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The Ethiopian Prophecy in Black American Letters$
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Roy Kay

Print publication date: 2011

Print ISBN-13: 9780813037325

Published to Florida Scholarship Online: January 2012

DOI: 10.5744/florida/9780813037325.001.0001

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Uplifting Ethiopia in America: Conversion, Self-Consciousness, and the Figure of Ethiopia

Uplifting Ethiopia in America: Conversion, Self-Consciousness, and the Figure of Ethiopia

Chapter:
(p.52) 3 Uplifting Ethiopia in America: Conversion, Self-Consciousness, and the Figure of Ethiopia
Source:
The Ethiopian Prophecy in Black American Letters
Author(s):

Roy Kay

Publisher:
University Press of Florida
DOI:10.5744/florida/9780813037325.003.0004

This chapter examines how the figural readings of Psalm 68:31 address the figure of the Negro as a defective human being. In response to white American and Western European discourse of Negro defectiveness, a number of black people acquired literacy. Black readers, many of whom engaged Psalm 68:31, emerged as historical subjects, but they read the Negro into God's redemptive plan and the trajectory of modern culture. To be part of these grand narratives, Ethiopians (that is, black Americans) needed to be uplifted—converted into dark-skinned Christians and acculturated into Anglo-American bourgeois culture and its values. These readings of Psalm 68:31 refigure Ethiopia from a synecdoche for unconverted Gentile peoples into two overlapping figures: Ethiopia as Negro with a national destiny and Ethiopia as a racial designation for the Negro race with its own racial mythology and telos.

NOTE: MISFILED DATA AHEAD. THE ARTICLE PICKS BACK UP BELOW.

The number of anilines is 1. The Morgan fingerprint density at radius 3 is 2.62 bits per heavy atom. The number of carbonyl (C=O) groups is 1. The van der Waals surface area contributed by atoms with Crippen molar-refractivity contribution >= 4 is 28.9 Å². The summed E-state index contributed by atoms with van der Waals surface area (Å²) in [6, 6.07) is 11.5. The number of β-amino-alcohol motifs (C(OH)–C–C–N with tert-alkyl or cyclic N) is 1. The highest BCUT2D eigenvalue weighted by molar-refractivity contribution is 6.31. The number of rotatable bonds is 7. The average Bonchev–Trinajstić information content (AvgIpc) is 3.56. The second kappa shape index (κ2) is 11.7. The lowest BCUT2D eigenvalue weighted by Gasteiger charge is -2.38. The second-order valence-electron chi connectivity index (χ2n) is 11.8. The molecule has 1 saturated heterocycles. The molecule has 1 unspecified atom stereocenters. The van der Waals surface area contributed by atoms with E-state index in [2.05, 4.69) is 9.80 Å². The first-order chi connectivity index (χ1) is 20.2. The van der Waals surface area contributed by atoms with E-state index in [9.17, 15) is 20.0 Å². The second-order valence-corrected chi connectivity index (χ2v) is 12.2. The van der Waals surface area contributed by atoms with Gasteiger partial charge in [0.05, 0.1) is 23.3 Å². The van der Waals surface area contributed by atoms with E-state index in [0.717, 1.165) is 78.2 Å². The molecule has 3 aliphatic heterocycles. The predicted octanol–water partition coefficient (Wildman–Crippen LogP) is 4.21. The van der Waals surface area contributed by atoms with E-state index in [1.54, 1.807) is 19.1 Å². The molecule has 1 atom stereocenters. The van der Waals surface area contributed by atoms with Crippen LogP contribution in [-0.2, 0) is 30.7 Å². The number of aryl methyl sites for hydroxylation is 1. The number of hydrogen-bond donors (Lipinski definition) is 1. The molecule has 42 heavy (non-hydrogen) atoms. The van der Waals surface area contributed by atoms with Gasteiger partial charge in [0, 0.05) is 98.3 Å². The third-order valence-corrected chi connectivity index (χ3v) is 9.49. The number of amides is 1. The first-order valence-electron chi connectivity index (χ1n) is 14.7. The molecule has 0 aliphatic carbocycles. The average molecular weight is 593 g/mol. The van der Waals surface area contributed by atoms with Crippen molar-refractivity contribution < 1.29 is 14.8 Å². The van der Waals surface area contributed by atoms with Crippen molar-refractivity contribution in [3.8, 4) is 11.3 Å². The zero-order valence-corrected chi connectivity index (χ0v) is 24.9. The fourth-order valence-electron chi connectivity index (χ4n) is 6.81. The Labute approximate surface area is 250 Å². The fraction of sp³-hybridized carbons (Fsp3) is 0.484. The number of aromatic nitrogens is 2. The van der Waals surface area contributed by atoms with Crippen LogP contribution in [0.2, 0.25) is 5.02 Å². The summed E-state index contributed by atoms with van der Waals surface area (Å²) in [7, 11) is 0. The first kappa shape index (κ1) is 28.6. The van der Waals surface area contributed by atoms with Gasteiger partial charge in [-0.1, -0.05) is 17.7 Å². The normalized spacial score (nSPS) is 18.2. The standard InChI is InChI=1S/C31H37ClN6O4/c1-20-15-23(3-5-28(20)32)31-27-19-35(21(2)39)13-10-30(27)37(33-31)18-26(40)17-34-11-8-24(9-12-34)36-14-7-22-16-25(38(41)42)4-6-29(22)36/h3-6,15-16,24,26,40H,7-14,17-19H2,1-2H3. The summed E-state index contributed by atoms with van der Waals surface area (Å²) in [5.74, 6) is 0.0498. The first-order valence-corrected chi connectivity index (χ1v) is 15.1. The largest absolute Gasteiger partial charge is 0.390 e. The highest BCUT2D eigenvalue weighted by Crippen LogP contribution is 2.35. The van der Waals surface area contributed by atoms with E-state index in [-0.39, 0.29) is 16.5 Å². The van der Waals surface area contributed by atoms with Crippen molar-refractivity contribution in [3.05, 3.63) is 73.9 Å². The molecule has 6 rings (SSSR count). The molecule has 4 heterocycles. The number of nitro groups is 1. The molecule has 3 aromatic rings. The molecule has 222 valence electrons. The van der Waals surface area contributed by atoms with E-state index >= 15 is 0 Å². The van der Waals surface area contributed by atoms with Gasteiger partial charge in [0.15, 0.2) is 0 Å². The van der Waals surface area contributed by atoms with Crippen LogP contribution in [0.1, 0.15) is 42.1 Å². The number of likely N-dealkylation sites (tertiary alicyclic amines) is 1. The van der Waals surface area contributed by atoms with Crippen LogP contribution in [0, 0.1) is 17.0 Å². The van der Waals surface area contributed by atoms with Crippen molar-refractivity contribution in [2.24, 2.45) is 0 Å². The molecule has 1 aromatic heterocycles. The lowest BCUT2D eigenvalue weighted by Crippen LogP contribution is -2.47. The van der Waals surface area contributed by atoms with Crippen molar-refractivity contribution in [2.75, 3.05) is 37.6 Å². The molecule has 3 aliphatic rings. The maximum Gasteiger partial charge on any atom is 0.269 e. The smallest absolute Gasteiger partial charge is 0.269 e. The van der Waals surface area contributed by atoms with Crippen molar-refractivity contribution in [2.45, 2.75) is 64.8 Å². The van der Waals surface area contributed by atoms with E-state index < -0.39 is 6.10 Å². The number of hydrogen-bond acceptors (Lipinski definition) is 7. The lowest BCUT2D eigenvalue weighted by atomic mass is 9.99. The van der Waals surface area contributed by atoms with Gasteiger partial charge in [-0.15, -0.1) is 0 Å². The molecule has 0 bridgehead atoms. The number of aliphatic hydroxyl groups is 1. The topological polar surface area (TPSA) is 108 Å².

Keywords:   defective human beings, figure of Ethiopia, historical subjectivity, modern culture, Negro nation, Negro race, Psalm 68:31, telos, uplift

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